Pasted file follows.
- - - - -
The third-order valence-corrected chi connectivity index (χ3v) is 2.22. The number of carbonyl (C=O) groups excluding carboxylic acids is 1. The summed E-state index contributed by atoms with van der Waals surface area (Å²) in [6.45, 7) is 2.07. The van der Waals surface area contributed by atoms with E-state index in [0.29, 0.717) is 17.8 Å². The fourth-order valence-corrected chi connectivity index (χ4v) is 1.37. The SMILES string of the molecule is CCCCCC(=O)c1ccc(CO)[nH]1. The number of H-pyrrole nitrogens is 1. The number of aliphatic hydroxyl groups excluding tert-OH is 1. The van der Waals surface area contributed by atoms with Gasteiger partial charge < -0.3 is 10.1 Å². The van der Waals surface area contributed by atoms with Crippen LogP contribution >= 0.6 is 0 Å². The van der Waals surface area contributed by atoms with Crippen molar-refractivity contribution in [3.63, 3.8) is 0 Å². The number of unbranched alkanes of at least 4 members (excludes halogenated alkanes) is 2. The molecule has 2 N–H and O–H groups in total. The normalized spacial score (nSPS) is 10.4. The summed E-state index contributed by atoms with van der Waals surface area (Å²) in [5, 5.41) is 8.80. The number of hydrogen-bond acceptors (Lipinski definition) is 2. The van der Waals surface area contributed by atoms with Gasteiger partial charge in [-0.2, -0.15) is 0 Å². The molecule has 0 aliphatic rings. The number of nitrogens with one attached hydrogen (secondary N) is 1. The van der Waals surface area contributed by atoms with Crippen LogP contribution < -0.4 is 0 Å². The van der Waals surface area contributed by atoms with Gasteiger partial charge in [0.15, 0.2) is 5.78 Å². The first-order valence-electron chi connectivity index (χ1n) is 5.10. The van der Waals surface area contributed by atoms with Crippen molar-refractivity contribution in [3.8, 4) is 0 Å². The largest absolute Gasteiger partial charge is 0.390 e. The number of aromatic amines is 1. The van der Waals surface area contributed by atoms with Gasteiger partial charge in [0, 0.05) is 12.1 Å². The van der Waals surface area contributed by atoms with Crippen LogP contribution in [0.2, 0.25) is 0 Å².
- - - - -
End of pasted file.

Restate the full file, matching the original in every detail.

The third-order valence-corrected chi connectivity index (χ3v) is 2.22. The number of carbonyl (C=O) groups excluding carboxylic acids is 1. The summed E-state index contributed by atoms with van der Waals surface area (Å²) in [6.45, 7) is 2.07. The van der Waals surface area contributed by atoms with E-state index in [0.29, 0.717) is 17.8 Å². The fourth-order valence-corrected chi connectivity index (χ4v) is 1.37. The SMILES string of the molecule is CCCCCC(=O)c1ccc(CO)[nH]1. The number of H-pyrrole nitrogens is 1. The number of aliphatic hydroxyl groups excluding tert-OH is 1. The van der Waals surface area contributed by atoms with Gasteiger partial charge < -0.3 is 10.1 Å². The van der Waals surface area contributed by atoms with Crippen LogP contribution >= 0.6 is 0 Å². The van der Waals surface area contributed by atoms with Crippen molar-refractivity contribution in [3.63, 3.8) is 0 Å². The number of unbranched alkanes of at least 4 members (excludes halogenated alkanes) is 2. The molecule has 2 N–H and O–H groups in total. The normalized spacial score (nSPS) is 10.4. The summed E-state index contributed by atoms with van der Waals surface area (Å²) in [5, 5.41) is 8.80. The number of hydrogen-bond acceptors (Lipinski definition) is 2. The van der Waals surface area contributed by atoms with Gasteiger partial charge in [-0.2, -0.15) is 0 Å². The molecule has 0 aliphatic rings. The number of nitrogens with one attached hydrogen (secondary N) is 1. The van der Waals surface area contributed by atoms with Crippen LogP contribution < -0.4 is 0 Å². The van der Waals surface area contributed by atoms with Gasteiger partial charge in [0.15, 0.2) is 5.78 Å². The first-order valence-electron chi connectivity index (χ1n) is 5.10. The van der Waals surface area contributed by atoms with Crippen molar-refractivity contribution in [3.8, 4) is 0 Å². The largest absolute Gasteiger partial charge is 0.390 e. The number of aromatic amines is 1. The van der Waals surface area contributed by atoms with Gasteiger partial charge in [0, 0.05) is 12.1 Å². The van der Waals surface area contributed by atoms with Crippen LogP contribution in [0.2, 0.25) is 0 Å².